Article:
Electric vehicles are certainly the future of the automobile market, but does this justify that Tesla will trade at a market capitalization of $277 billion? This is larger than the combined value of Toyota, General Motors, Fiat-Chrysler, Ford, and BMW together…
Well, the good news is that the automaker announced that it made $6 billion in revenue and reported a small $104M GAAP net income ($451M non-GAAP net income).
The bad news for investors is that Tesla is currently traded at a whopping P/E of 717. Thus, the company needs to grow tremendously in the next few years to justify its ultra-high valuation. But looking at recent quarters it seems that the growth rate is close to zero and net profit is still too low.
Tesla has other activities as well, but they probably won’t increase its revenue dramatically in the coming years, thus in the near future, Tesla should be considered as an auto company. It might be a revolutionary one, but it’s still a car manufacturer.
A typical automaker earns between 5-10 cents on each 1 dollar of revenue and trades at a market cap 5-8 times larger than its net income. Even if we agree to value Tesla at P/E of let’s say 20 like a technological company, and we assume it can earn 10 cents for each dollar of revenue, the company needs to generate revenues of $138 billion to justify its current valuation. This is almost 6 times higher than Tesla sales in the last 12 months.
Is this a feasible outcome?
Elon Musk’s fans are confident that its electric vehicles represent the future, and that Tesla’s profits are expected to grow in a way that will justify its insane valuation. But they ignore the fact that there are other companies in the world that produce electric vehicles, which do not fall short in quality from those of Tesla.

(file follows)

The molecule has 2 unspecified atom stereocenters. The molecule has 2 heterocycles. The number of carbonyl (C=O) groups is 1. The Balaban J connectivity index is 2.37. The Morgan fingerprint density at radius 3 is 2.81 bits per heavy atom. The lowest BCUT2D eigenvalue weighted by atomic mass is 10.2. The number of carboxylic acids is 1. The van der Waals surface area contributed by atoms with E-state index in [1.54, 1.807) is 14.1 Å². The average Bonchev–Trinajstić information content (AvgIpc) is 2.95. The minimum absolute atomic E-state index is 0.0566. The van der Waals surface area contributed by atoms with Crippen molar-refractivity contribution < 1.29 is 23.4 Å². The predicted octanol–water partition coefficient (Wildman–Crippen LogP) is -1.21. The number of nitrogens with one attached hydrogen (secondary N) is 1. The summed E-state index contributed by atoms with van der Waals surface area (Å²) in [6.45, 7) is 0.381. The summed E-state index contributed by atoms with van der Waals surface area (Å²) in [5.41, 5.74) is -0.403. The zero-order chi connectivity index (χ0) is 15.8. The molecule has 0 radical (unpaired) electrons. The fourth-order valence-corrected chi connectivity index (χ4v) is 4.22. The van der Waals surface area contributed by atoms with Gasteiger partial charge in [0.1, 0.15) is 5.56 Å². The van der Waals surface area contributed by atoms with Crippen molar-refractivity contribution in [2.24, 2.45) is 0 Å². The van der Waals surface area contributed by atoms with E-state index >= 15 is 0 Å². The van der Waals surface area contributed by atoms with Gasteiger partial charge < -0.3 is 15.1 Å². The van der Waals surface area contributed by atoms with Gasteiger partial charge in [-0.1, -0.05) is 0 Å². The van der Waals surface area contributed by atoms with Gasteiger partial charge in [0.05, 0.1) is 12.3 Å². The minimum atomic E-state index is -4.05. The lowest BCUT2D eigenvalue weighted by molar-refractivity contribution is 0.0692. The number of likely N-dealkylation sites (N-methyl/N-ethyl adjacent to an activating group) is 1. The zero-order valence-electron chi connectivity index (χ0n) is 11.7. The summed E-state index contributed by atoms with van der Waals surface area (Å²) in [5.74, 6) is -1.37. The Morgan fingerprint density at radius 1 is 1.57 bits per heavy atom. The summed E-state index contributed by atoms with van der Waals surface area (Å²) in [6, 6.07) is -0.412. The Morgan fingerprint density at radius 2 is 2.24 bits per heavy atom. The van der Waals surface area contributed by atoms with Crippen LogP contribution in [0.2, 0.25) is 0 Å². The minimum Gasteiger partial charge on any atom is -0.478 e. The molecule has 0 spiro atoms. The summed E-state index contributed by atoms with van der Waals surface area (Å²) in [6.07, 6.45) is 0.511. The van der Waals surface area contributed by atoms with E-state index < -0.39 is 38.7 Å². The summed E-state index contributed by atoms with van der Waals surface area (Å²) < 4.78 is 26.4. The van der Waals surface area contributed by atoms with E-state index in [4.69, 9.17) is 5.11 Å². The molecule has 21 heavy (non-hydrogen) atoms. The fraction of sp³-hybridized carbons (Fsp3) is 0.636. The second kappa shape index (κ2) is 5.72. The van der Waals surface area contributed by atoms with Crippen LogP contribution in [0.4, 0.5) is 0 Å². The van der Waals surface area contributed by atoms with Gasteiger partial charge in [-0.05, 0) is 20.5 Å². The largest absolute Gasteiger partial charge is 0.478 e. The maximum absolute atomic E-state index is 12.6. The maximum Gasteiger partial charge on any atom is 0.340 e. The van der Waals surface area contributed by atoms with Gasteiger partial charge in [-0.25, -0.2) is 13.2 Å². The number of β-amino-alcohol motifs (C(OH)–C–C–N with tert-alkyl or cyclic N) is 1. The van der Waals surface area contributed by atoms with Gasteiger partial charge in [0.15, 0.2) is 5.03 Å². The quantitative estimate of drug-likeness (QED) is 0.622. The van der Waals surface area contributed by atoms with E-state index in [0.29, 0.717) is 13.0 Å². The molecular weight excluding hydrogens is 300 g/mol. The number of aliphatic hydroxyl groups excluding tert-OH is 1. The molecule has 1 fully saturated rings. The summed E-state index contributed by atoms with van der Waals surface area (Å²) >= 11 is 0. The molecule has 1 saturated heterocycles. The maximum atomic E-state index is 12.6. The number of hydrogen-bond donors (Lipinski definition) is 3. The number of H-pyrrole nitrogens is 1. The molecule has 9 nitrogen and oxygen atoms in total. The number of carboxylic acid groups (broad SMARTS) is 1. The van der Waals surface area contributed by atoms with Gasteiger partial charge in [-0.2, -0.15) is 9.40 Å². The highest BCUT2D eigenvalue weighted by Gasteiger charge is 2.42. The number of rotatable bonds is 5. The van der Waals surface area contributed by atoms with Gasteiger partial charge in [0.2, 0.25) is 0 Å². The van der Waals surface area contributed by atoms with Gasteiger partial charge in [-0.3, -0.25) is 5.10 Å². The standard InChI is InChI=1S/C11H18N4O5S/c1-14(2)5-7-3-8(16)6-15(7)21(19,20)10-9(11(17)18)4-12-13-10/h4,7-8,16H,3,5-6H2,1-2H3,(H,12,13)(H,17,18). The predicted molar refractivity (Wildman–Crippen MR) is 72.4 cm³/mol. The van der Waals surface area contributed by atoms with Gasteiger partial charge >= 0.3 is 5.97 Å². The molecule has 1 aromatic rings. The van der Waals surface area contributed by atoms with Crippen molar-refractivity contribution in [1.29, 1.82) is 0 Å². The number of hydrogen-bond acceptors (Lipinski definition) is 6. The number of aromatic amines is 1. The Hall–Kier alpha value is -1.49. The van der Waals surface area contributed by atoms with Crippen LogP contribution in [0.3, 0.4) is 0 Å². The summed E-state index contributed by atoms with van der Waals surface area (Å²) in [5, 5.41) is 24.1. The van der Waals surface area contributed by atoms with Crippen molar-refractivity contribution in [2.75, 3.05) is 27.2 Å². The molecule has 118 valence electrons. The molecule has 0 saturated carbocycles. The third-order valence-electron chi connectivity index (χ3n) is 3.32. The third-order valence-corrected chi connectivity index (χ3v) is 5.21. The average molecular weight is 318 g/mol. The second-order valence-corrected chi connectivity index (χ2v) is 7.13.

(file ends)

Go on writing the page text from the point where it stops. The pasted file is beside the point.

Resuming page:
They also ignore the series of fatal accidents that were allegedly caused as a result of malfunctions in the autonomous driving ability of Tesla cars, and their tendency to ignite spontaneously.
If an average Tesla car is sold for $40,000, which is a relatively expensive price for a car, then it has to sell around 3.5 million cars to generate $138 billion in revenue to justify its valuation. Currently, the company sells only around 90,000 cars a quarter. This number will probably grow but the operational factory in Fermont is only capable of manufacturing 500,000 cars a year. The Shanghai factory can make maybe 500,000 more and even if we add the new US factory and the Berlin factory which are in development, Tesla manufacturing annual capacity will grow to about 2 million cars a year. Tesla will have to build at least 4 more factories to get to 3.5 million cars capability. This will take time and a lot of funding.
The thing is that Tesla has $3.6 billion of short-term debt it needs to pay this year and $10.5 billion of long-term debt, so the company is already flooded with debt. Borrowing more money for future factories could be challenging.
Bottom line: avoid the stock but don’t short it
Most institutional investors probably agree with us that TSLA is overvalued since it’s the most shorted stock on the S&P500 and with a large difference above other index companies.
The bottom line, Tesla stock went too high and I suggest you avoid buying it. On the other hand, it’s a “crazy” stock so don’t short it – it’s too risky.
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